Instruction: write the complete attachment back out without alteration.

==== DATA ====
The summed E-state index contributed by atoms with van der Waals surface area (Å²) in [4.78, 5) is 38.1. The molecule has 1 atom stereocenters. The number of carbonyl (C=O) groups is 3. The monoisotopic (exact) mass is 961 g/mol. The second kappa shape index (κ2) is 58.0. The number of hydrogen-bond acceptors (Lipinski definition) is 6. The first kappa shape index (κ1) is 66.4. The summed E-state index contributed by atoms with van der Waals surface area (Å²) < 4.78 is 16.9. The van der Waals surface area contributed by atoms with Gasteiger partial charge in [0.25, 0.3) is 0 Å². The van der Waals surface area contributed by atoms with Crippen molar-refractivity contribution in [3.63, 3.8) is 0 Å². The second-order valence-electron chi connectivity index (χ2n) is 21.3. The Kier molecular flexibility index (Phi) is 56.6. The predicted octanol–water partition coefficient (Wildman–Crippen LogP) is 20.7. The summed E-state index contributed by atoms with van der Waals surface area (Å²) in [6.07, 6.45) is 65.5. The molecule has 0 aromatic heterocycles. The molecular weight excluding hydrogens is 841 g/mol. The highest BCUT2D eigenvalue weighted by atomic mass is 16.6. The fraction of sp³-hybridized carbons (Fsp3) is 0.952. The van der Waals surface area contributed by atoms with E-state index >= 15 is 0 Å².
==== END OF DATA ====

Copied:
The summed E-state index contributed by atoms with van der Waals surface area (Å²) in [4.78, 5) is 38.1. The molecule has 1 atom stereocenters. The number of carbonyl (C=O) groups is 3. The monoisotopic (exact) mass is 961 g/mol. The second kappa shape index (κ2) is 58.0. The number of hydrogen-bond acceptors (Lipinski definition) is 6. The first kappa shape index (κ1) is 66.4. The summed E-state index contributed by atoms with van der Waals surface area (Å²) < 4.78 is 16.9. The van der Waals surface area contributed by atoms with Gasteiger partial charge in [0.25, 0.3) is 0 Å². The van der Waals surface area contributed by atoms with Crippen molar-refractivity contribution in [3.63, 3.8) is 0 Å². The second-order valence-electron chi connectivity index (χ2n) is 21.3. The Kier molecular flexibility index (Phi) is 56.6. The predicted octanol–water partition coefficient (Wildman–Crippen LogP) is 20.7. The summed E-state index contributed by atoms with van der Waals surface area (Å²) in [6.07, 6.45) is 65.5. The molecule has 0 aromatic heterocycles. The molecular weight excluding hydrogens is 841 g/mol. The highest BCUT2D eigenvalue weighted by atomic mass is 16.6. The fraction of sp³-hybridized carbons (Fsp3) is 0.952. The van der Waals surface area contributed by atoms with E-state index >= 15 is 0 Å².